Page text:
Over the next decade and a half, Vann Molyvann built dozens of buildings in Phnom Penh and elsewhere in Cambodia. His crowning achievement was the Olympic Stadium, a sprawling sports complex that was built in advance of the Southeast Asian Games of 1963, which were never held. With a water-management system inspired by the moats and channels of ancient Angkor and soaring concrete overhangs, the design helped usher in a period of architectural and cultural creativity. He was in his early 30s at the time. “Imagine having the possibility to build such a thing when you are that age,” Vann Molyvann said, his eyes twinkling.
Norodom Sihanouk viewed architecture as a way of expressing the aspirations for progress and modernity of the newly independent Cambodian people. He poured significant portions of the national budget into construction projects, and he deftly exploited Cambodia’s Cold War neutrality to land aid from both the Americans and the Soviets.
“Sihanouk was extremely open to the outside world,” Vann Molyvann said. “Cambodians had enormous enthusiasm to build the country, and fortunately for us, Prince Sihanouk shared this feeling.”
Norodom Sihanouk’s showpiece was the Russian Boulevard, which connected central Phnom Penh to its international airport. Lined with many of Vann Molyvann’s most significant buildings, including the Teachers’ Training College and the Council of Ministers building, the road was designed to impress visiting dignitaries.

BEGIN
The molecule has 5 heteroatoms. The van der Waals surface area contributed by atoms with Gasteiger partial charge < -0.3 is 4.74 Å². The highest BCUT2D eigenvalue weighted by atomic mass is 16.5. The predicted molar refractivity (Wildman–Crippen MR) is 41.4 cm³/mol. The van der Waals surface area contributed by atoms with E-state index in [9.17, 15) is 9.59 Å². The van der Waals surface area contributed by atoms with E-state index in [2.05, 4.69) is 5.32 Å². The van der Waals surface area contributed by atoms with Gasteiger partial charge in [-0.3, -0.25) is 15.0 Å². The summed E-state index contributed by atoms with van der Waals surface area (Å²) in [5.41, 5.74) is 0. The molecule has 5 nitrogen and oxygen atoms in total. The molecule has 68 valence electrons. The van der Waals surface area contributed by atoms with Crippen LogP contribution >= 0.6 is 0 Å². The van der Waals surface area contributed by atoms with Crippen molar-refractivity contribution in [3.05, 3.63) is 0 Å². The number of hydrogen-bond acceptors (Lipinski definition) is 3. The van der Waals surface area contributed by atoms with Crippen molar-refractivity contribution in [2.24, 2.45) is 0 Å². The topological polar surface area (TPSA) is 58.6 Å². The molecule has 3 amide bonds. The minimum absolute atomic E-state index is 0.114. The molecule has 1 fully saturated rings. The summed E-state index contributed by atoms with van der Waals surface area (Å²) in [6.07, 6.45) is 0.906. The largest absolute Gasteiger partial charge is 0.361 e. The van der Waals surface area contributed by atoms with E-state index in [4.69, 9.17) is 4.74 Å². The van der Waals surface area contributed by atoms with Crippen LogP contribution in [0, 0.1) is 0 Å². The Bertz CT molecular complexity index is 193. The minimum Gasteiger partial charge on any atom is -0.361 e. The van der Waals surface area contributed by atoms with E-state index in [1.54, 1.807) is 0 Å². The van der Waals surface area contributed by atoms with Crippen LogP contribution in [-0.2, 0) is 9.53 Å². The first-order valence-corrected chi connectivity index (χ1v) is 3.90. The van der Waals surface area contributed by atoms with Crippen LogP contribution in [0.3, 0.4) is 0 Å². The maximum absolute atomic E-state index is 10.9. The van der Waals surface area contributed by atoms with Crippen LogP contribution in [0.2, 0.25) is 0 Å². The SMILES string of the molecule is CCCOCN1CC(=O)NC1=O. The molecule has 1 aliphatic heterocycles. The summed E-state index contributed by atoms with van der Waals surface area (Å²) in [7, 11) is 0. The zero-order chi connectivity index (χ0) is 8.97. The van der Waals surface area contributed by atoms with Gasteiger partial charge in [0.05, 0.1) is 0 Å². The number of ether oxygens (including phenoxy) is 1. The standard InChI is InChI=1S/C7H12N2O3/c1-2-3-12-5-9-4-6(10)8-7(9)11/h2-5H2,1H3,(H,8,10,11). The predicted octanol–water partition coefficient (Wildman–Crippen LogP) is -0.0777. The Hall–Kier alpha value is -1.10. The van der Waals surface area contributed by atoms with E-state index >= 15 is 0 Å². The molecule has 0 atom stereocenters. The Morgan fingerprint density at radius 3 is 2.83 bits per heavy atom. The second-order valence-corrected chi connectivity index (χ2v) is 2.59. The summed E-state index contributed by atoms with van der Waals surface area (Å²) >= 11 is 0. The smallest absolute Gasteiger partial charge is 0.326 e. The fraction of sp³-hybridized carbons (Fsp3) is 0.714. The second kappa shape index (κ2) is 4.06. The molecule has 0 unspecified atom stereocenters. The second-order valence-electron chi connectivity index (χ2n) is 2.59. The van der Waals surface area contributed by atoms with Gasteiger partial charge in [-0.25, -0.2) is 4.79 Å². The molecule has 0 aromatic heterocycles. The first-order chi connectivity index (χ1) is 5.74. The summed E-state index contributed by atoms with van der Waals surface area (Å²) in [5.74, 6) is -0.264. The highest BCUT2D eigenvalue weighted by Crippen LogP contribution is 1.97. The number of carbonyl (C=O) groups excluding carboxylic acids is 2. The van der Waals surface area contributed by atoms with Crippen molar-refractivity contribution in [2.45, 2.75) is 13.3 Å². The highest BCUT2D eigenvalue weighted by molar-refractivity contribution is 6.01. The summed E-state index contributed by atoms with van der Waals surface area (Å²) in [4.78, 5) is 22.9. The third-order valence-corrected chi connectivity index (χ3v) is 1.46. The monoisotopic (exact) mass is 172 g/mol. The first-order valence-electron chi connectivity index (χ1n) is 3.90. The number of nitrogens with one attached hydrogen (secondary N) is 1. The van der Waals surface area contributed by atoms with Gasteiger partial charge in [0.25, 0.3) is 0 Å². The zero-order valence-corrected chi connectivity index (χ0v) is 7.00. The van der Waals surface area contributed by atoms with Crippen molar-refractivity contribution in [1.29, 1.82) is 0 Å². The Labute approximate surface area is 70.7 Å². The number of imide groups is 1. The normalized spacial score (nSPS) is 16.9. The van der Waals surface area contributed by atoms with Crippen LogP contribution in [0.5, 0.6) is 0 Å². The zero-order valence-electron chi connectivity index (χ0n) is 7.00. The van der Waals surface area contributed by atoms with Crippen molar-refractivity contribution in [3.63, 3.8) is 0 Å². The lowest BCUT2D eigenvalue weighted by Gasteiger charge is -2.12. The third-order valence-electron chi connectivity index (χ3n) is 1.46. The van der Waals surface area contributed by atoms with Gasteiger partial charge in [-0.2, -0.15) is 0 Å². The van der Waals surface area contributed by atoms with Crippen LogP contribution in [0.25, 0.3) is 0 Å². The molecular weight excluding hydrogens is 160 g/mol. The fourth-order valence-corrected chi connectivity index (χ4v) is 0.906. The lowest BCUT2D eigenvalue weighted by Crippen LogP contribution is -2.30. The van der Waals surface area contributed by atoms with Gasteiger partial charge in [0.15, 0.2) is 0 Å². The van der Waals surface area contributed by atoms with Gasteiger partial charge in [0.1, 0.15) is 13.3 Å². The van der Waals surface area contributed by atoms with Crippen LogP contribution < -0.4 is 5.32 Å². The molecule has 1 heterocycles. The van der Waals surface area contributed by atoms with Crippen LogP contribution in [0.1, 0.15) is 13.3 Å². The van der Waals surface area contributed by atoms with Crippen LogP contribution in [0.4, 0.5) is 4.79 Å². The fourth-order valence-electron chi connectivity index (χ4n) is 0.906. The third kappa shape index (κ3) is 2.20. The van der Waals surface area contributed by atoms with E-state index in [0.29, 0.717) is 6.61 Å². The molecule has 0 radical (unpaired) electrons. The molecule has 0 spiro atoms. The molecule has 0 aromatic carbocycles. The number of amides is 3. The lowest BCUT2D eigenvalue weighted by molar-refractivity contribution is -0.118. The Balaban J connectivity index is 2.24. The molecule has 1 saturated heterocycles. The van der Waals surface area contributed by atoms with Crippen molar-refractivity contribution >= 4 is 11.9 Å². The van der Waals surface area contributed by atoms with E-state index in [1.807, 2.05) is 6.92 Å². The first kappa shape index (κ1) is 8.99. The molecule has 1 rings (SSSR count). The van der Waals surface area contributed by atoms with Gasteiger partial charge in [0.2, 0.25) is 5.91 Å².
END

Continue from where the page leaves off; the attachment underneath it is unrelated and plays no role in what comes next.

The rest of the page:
But Norodom Sihanouk could not keep his country neutral forever. With the Vietnam War spilling over into Cambodia, Vann Molyvann left with his family in 1972, and the prince’s cosmopolitanism eventually gave way to the savage xenophobia of the Khmer Rouge. Vann Molyvann spent the next two decades as a consultant with the United Nations at various posts around the world.
He moved back to Cambodia in 1993, but his second return has proved more difficult than the first. Although he was appointed head of the organization that managed the site of the Angkor temples, the current government of Prime Minister Hun Sen removed him from that post after he publicly complained about government corruption. “I felt that entrance fees for Angkor should go to the people, not to civil servants in Phnom Penh. They said, ‘Get out, Molyvann,'” he said.
Out of favor with the government, Vann Molyvann has watched the urban landscape in Phnom Penh transform. Norodom Sihanouk’s Russian Boulevard, that bellwether of Cambodia’s aspirations, now swarms with trucks and motorbikes carrying goods and migrants into the city, and it is lined with the glass-and-steel office buildings and cookie-cutter housing developments of Cambodia’s recent economic boom. The new Chinese-designed and funded Council of Ministers building, which replaced Vann Molyvann’s, features a pyramid framed by what resembles an enormous drawbridge. It would not look out of place in a Chinese provincial capital.